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Pay-for-Inquiry Ad Model Gains Modest Traction at Newspapers

Publishers Emulate Pay-Per-Click, Experiment With Move Away From CPM Model With Campaigns for Marvin, DirecTV

By Published on . 3

NEW YORK (AdAge.com) -- Newspapers' resistance to pay-per-inquiry advertising may be beginning to crack a little for an industry beset by recession, digital competition and other changes. Just last Monday, East Bay Newspapers in Rhode Island began running ads for a local Marvin Windows distributor that won't earn the publisher a dime unless potential customers pick up the phone.

It's an experiment, according to East Bay president and publisher Matt Hayes, but one well worth trying particularly amid growing competition and a very difficult economy. "I have a sense we're not in the same position we were, to command guaranteed prices whether or not we performed," he said. "My feeling was we as a newspaper company needed to offer an option to the appropriate businesses that would emulate what they're getting from an electronic source."

"If you get a response, you're going to pay," Mr. Hayes added. "If you don't, you don't."

Marketers have long been able to secure radio, TV and internet ads whose price depends on how many consumers respond to those ads, but newspapers have almost completely frozen that approach out. It was harder to execute in print but also less welcome among publishers, who didn't want to undercut their existing sales model.

Introducing pay-per-inquiry ads might undermine the standard CPM model, in which rates are set against simply reaching a thousand readers, Mr. Hayes acknowledged. "Absolutely, it may," he said. "But if I'm right and this works to the degree I think it will, our CPM will be 25% higher than we'd be charging for the same advertising at a flat rate."

More newspapers, including The Christian Science Monitor's print weekly and papers owned by Heartland Publications, are running pay-per-inquiry ads supplied by an online marketplace called MediaBids.com. Marketers that have run pay-per-inquiry ads in newspapers using MediaBids include DirecTV, Vonage, LifeLock and ProFlowers.

"Pay-per-click online advertising opened up a Pandora's Box that's tough to shut," said Jedd Gould, president of MediaBids. "If you want to compete with the Googles and Yahoos of the world, you have to play their game."

Mixed signals
Lynn McLamb, publisher of Heartland Publications' LaGrange Daily News in LaGrange, Ga., said the system was delivering dollars from marketers that Heartland hadn't seen before. "These are advertisers that as a general rule don't spend money in print," Ms. McLamb said. "We tested it in two markets, thought it did pretty well and decided to launch it companywide."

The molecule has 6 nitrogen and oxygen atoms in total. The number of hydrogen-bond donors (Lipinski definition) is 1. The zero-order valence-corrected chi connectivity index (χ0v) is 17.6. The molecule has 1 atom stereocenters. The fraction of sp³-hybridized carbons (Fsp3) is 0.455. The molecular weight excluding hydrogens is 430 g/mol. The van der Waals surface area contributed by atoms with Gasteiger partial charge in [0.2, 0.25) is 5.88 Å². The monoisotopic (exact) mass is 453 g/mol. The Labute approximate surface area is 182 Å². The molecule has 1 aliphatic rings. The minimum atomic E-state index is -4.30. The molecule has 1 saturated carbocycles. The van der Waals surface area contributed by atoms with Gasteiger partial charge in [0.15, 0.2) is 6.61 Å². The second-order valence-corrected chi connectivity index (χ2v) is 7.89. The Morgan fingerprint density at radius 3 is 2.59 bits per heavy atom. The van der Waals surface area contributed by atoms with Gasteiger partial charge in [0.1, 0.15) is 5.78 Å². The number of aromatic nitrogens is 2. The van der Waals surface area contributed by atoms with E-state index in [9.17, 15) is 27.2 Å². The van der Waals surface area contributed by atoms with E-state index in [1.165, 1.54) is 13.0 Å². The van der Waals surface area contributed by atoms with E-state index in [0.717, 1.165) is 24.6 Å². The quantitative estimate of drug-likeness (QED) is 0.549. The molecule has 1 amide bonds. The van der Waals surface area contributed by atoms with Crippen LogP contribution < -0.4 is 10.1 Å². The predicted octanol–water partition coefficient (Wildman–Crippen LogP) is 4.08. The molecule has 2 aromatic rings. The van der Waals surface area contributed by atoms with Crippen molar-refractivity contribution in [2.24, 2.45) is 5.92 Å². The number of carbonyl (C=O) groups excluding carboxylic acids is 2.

At the Christian Science Monitor, which has been running pay-per-inquiry ads via MediaBids since last spring, it's more a production tactic than an ad-revenue strategy. "We had a drop-off in advertising, so we had a certain amount of advertising space that needs to be filled," said Jim Woodward, ad-operations manager for print and online at the Monitor. Sometimes that space goes to public service announcements, but other times it goes to per-inquiry advertising.

"It's a new deal that people are starting to look at," said Al Cupo, VP-operations at the Suburban Newspaper Association. "I think that it will be something that will gain traction -- completely depending on the mind-set of the publisher."

Media buyers are definitely hoping to open more publishers' minds. "Their advertising model is being challenged right now so I'd be looking at a lot of different models," said Steve Friedman, managing director at Halogen Response Media, part of Starcom MediaVest. "Their revenue is going down, their perception as a viable advertising medium is being diminished and accountable marketing is certainly becoming more and more prominent. Some sort of pay-as-you-go model should make sense down the road."

Just don't expect a rush from publishers, or much bragging about it as long as there's concern over undermining current rates.

Not Pella
Some observers have suggested Pella Windows, which has been running heavy rotation of direct-response-based ads in national papers, is buying this way. It was the subject of a Suburban Publisher piece, for example, about "the pay-for-performance proposition that Pella Windows is offering." But that program does not include per-inquiry advertising in newspapers, according to Gregory Welteroth, CEO of Gregory Welteroth Advertising, which is executing the program.

In this case, newspapers are paid on a standard CPM basis, he said, but the program includes heavy measurement of the performance of various ad sizes, frequencies, days of week, markets where ads run, sections, and other factors. The "for performance" approach has been a Welteroth Advertising approach for years and isn't specific for any one client, he said. Pella declined to comment.

USA Today, The Wall Street Journal and The New York Times declined to comment, but an executive at one of those papers described rebuffing a major marketer's pay-per-inquiry pitch last year. "When a national advertiser selling an expensive product all of a sudden said, 'Hey, I want to do this with you,' we went, 'Whoa,'" the executive said.

"There's an openness to discuss alternatives and new ides," said another newspaper-industry veteran. "That's what's changed a lot, for an idea that might have gotten rejected out of hand two or three years ago. Now there are people really willing to discuss it. But I think the situations where it might be ideal ends up being a narrow set of circumstances or categories."

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